So that’s the fishermen, let’s continue with Jesus. As Jesus walked alongside the lake, the people pushed their way up to him, because they wanted to hear the word of God. He saw two boats on the beach. He got into one of them and asked Simon to push it a little way from the shore. Then he sat in the boat and taught the crowd. Everywhere Jesus went people wanted to hear from him. And some of the people who listened to him became his disciples. The Greek word for disciples means learners. But it’s not the same sort of learning that happens in schools or college, or even TAG or sermons, today. In Jesus’ time, being a disciple meant hanging on your teacher’s every word, following his footsteps, sleeping outside their door, watching how they acted at the table, and how they conducted themselves in the street. It meant hanging around with the master, forming a relationship with him, sharing his life and learning from him – almost by osmosis. And because Jesus was God in human form, he showed them what is possible for all human beings, for we’re all made in God’s image and likeness. In him, we see the potential we have, the best we can be. So, as the disciples accompanied him, they learnt – slowly - what being – becoming - like their master, their Lord, would mean for them. In different times, and in different places, this has been called different things. For Paul it was about “being clothed in Christ.” For Thomas a Kempis is was about “imitating Christ.” Today, Harvey, Louisa, Kieran, Lauren, Megan, Rhian, James and James have said yes, to this sort of learning. To the journey of becoming the best human beings you can be. To becoming like Jesus. As God shapes you into the people you were created to be in Christ, and through the Holy Spirit.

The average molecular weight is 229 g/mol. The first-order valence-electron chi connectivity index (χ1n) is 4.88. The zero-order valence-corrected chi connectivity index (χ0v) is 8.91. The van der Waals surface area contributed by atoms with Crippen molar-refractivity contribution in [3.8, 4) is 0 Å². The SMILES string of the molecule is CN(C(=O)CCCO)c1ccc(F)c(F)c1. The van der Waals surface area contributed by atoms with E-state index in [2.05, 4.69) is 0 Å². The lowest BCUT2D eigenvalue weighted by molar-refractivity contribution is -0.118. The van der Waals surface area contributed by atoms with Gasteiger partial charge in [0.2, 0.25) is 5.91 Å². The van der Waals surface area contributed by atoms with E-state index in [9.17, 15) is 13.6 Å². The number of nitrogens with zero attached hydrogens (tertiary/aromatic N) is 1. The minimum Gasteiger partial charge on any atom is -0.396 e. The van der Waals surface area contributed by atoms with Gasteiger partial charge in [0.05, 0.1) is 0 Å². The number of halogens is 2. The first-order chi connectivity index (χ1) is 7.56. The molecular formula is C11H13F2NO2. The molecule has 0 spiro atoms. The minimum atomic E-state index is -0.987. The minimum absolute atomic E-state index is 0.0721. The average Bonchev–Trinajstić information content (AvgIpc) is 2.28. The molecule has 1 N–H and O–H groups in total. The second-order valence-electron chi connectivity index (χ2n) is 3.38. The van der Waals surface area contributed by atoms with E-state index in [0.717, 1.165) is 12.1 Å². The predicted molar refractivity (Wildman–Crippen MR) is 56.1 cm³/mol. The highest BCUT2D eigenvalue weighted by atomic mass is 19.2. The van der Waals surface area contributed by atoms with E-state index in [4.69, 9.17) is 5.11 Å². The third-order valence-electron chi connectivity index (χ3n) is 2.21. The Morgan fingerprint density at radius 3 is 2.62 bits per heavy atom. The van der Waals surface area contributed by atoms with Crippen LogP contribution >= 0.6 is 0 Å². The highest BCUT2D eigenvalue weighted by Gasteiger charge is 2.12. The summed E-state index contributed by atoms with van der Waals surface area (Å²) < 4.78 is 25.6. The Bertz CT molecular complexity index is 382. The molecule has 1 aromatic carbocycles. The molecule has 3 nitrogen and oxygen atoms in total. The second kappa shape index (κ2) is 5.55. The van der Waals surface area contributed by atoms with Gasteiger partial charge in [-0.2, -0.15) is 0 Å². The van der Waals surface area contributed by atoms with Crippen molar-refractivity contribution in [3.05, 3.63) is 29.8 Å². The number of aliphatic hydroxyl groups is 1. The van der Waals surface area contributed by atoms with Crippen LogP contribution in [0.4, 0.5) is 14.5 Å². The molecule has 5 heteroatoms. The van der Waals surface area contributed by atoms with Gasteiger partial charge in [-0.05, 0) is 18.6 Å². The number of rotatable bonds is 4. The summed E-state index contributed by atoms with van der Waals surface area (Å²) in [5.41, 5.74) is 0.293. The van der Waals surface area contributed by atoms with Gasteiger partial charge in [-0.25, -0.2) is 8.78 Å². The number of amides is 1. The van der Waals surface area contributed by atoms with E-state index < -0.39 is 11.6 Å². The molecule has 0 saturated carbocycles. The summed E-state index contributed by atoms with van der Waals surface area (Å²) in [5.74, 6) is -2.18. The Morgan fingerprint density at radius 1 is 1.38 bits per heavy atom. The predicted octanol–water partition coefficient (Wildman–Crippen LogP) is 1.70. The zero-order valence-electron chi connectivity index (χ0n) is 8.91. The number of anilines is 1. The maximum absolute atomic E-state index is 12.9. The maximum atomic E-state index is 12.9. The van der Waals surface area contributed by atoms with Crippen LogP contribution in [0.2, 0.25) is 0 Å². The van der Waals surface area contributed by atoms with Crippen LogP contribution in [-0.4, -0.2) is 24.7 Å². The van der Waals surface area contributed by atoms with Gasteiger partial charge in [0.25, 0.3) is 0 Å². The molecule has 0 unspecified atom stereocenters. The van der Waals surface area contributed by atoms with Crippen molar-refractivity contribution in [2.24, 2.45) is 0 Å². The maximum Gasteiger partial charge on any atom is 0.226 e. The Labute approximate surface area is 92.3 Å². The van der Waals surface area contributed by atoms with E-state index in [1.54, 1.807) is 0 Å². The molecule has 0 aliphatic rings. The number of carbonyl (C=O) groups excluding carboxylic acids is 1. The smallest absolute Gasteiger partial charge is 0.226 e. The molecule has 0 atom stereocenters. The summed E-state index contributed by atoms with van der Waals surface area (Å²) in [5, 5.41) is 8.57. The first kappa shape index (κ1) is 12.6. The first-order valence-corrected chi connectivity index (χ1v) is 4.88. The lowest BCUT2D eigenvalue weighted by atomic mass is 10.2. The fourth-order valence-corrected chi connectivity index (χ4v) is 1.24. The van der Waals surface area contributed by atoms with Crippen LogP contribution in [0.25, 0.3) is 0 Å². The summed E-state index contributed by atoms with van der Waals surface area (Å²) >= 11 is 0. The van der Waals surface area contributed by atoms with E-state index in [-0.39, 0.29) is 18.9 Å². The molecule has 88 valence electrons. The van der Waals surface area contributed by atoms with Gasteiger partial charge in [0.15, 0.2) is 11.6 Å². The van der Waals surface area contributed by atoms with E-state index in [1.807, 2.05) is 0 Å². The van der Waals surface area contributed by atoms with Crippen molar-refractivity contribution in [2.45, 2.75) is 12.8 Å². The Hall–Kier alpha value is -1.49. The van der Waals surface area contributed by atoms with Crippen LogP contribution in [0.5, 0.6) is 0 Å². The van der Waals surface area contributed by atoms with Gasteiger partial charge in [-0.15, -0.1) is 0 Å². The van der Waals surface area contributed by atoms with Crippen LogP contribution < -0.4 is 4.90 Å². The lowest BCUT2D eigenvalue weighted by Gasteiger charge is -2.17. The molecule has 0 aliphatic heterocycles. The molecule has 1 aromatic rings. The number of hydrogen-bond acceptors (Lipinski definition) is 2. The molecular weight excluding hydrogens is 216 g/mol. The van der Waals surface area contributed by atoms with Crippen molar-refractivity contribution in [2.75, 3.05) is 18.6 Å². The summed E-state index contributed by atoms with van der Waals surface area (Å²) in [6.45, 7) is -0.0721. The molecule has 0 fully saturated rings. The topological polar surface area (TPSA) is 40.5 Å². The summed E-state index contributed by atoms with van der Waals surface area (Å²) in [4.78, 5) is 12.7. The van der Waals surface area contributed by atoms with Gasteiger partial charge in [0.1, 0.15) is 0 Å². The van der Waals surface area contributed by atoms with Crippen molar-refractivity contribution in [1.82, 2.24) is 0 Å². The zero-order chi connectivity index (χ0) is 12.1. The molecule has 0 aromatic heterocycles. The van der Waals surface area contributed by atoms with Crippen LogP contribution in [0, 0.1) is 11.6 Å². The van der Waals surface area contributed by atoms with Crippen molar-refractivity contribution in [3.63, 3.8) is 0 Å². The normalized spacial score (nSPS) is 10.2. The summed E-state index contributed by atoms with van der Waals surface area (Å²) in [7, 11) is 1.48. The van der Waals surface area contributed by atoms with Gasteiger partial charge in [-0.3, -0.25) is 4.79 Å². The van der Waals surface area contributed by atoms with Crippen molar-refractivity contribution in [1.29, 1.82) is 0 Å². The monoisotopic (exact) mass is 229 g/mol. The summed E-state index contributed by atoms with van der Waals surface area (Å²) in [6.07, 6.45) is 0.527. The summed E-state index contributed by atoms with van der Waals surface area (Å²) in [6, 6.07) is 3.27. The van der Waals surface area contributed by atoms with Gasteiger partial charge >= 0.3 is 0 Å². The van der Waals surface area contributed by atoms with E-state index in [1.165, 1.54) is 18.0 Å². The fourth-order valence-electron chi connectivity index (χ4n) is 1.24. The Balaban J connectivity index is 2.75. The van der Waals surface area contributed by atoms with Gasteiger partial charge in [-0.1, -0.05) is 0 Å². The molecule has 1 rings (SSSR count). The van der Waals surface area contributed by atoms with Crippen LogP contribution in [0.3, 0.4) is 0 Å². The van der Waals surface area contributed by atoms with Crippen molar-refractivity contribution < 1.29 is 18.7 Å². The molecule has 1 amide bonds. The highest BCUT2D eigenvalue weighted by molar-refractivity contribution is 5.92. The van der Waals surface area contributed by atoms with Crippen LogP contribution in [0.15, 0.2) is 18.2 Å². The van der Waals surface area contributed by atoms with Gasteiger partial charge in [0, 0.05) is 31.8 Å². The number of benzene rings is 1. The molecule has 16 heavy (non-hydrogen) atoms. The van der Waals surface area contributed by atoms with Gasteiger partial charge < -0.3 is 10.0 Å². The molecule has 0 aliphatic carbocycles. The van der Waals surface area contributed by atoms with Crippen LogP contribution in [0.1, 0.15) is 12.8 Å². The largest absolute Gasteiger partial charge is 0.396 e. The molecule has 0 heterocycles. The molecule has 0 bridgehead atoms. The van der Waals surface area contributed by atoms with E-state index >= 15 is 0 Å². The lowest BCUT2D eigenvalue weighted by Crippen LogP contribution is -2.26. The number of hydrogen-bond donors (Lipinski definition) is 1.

So that’s the fishermen and Jesus. Let’s move onto the water. When Jesus had finished teaching the crowd, he said to Simon, “Push the boat out further to the deep water…” Why is he so specific? Why not, just say, the water? Does it matter whether or not it’s deep? In the Greek translation of the Hebrew Bible, our Old Testament, “deep water” is used as a symbol of chaos. In Jesus’ time, the chaos had to do with the Jewish people, being ruled by the Roman Empire. In the time that Luke’s Gospel was written, the Christians were in dispute with the traditional Judaism, and there was conflict in the church about the direction the early Christians should go. It all felt chaotic. Deep water is a symbol of the things we struggle with. And that we’ll always struggle with. Whether in the wider world, among our families, friends or the church, or within ourselves. In time, Harvey, Louisa, Kieran, Lauren, Megan, Rhian, James and James, will experience failure, illness, doubt, betrayal, and death and much more. You’ll experience them because you’re human. We all do. They’re part of life and to our journeys of faith. They’ll cause you to doubt and question and wrestle. And that’s good! Because as we wrestle, our faith is deepened, and what we once said “yes” to, with our heads, become things we trust in our hearts. And all that’s unnecessary gets left behind. As God shapes you into the people you are becoming in Christ, and through the Holy Spirit.